© 2024 WOSU Public Media
Play Live Radio
Next Up:
0:00 0:00
Available On Air Stations

Federal Judge Halts State From Restricting Abortions With Coronavirus Order

Fabrika Simf, Shutterstock.com

A federal judge has temporarily blocked the state from using the coronavirus order that bans elective, non-essential surgeries to stop the six clinics in Ohio that offer surgical abortions from performing those procedures.

The ruling by U.S. District Court Judge Michael Barrettmeans for the next 14 days, Ohio officials cannot use the COVID19 order barring elective surgery to stop or restrict surgical abortions. Just hours before Barrett's ruling, the ACLU of Ohio, Planned Parenthood Federation and others filed the suit, seeking a temporary restraining order to prevent the state from taking actions against the abortion facilities.

Jessie Hill, an attorney representing the ACLU, said the state's coronavirus order on elective surgery is vague.

“We have been unable to get assurances from the Ohio Department of Health that what we are doing is in compliance with the policy and we are concerned about the lack of clarity," Hill said.

In recent days, Ohio Attorney General Dave Yost had ordered the facilities to close, saying they were violating the coronavirus order. In a written statement, Yost now says the state will take the course of legal action that will most quickly achieve that goal.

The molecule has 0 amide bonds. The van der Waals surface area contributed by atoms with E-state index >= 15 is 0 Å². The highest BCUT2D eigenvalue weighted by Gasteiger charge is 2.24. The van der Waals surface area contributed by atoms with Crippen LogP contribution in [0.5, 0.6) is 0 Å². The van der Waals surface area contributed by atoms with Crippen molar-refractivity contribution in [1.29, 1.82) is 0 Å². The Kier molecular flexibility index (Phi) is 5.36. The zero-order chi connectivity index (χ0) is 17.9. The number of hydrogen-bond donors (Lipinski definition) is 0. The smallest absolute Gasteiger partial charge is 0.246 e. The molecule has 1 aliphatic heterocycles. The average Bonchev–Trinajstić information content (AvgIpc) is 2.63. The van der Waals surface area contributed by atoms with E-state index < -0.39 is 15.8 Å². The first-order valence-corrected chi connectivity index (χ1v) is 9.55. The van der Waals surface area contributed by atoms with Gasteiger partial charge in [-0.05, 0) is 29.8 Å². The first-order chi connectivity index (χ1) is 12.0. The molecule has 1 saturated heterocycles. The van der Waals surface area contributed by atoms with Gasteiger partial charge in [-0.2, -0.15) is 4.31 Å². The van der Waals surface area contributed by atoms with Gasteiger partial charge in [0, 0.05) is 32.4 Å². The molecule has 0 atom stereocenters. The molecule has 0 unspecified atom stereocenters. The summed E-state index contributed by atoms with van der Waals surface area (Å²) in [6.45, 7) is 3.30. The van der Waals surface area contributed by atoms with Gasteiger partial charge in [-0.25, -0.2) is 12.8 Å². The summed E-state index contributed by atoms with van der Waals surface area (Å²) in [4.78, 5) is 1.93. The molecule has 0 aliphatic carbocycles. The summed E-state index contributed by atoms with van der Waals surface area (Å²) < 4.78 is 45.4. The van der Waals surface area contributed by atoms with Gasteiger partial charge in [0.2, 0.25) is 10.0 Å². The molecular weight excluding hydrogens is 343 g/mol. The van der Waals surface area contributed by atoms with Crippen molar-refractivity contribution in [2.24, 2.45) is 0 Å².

In his ruling, Judge Barrett said this decision to have a surgical abortion is up to the woman's doctor and that "women possess a fundamental constitutional right of access to abortions." Barrett could issue a temporary injunction at some point in the future that would continue to keep the state from restricting abortions. 




Copyright 2021 The Statehouse News Bureau. To see more, visit The Statehouse News Bureau.

Jo Ingles is a professional journalist who covers politics and Ohio government for the Ohio Public Radio and Television for the Ohio Public Radio and Television Statehouse News Bureau. She reports on issues of importance to Ohioans including education, legislation, politics, and life and death issues such as capital punishment.